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As my textbook An Introduction to Genetic Analysis points out, yeast mitochondrial DNA has approximately 78 kb of genetic data, while the human mitochondrial DNA contains 17 kb. Is there any evolution reason for this drastic change in size? Also, are there any particularities about mitochondrial function that have been compromised with this reduction in size?


  • Griffiths, Anthony J. F. An Introduction to Genetic Analysis. New York: W.H. Freeman, 2000.
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I know yeast is supposed to have very little non-coding DNA, but could it be possible that mitochondria in yeast have more intron regions? –  Ultimate Gobblement Feb 14 '12 at 20:25
There is a diagram showing the decrease in intron regions for humans. Nonetheless, could the sole evolutionary reason for the decrease be that it's simply more efficient in replication, or the efficiency of use of nucleic acids? –  LanceLafontaine Feb 14 '12 at 20:30
I think that to look at the evolutionary aspect of this question fairly, one needs to consider many other organisms in addition to human and brewer's yeast. An alignment of the genomes, or perhaps a simple list of the encoded genes will address the question of compromising of function with changes in genome size. –  Larry_Parnell Mar 13 '12 at 20:21
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2 Answers

up vote 7 down vote accepted

One of the contributing factors the size of the yeast mitochondrial genome are 'selfish' mobile genetic elements termed homing endonucleases genes (HEGs). These genes are typically found in introns that encode site-specific DNA endonucleases. These endnoclueases cleave the HEG- alleles during yeast mating leading to DNA recombination using the HEG+ allele as template. I suspect over time as organisms became more complex and HEGs become unable to mobilize they would become fixed in the organisms genome. Upon being fixed there is no selection pressure to maintain the open reading frame of the HEG or the intron its encoded within (ref). This causes the eventual loss of the HEG and intron since they provide no real benefit to the organisms genome.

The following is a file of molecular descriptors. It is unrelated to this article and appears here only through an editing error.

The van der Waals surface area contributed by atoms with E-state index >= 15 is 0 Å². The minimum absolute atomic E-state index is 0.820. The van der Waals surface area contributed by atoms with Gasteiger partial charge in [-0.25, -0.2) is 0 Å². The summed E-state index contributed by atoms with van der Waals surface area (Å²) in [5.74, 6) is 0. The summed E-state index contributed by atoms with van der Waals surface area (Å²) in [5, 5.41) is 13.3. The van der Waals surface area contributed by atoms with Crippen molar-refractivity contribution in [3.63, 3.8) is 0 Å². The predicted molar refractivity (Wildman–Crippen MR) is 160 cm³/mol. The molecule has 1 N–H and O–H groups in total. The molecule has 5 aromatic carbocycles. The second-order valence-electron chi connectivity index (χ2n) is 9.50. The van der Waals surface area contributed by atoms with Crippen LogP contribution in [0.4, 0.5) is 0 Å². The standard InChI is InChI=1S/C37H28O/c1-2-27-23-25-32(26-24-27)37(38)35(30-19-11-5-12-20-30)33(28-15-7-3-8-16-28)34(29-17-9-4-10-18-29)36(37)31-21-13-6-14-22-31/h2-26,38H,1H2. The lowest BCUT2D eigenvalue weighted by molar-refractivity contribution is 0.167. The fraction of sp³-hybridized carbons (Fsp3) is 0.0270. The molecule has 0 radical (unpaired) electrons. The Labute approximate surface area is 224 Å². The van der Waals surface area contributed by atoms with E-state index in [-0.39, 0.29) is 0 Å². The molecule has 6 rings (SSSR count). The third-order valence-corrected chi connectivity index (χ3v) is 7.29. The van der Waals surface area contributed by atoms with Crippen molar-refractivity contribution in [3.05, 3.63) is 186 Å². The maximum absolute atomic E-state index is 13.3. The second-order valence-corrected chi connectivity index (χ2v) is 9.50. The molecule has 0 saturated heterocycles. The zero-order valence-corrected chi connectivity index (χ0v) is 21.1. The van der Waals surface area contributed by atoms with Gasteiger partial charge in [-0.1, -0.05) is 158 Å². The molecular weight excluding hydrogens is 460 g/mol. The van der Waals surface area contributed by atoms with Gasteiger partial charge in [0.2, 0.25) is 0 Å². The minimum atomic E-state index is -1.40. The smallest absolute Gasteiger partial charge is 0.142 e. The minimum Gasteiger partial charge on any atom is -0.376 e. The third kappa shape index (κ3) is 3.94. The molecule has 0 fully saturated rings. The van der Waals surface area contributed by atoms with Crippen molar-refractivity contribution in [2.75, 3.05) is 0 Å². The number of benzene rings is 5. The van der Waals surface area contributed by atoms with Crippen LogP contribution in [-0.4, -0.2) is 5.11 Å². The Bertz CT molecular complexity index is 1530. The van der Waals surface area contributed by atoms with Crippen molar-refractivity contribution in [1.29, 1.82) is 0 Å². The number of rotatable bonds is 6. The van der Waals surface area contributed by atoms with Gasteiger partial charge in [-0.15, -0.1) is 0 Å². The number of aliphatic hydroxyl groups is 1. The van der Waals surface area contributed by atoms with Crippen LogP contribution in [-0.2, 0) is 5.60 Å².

I don't know how much of the yeast mitochondrial genome is taken up by these introns. I believe that there are 4 of them in yeast some of the introns also require reverse transcriptase for splicing and mobility. Other fungal species can have many more introns and sometimes weird things like introns embedded within introns.

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Shorter DNA would allows easier synthesis, but more introns could allow for more different transcription factors to influence gene expression.

Human mitochondria probably does not need to be as adaptable as mitochondria in yeast, since the a human cell's environment tends to be more stable. This could provide a viable reason as to why human mitochondria does not need as many introns, but this is only how I imagine things. I have no proof or experience to validate any of this - its just a possiblility.

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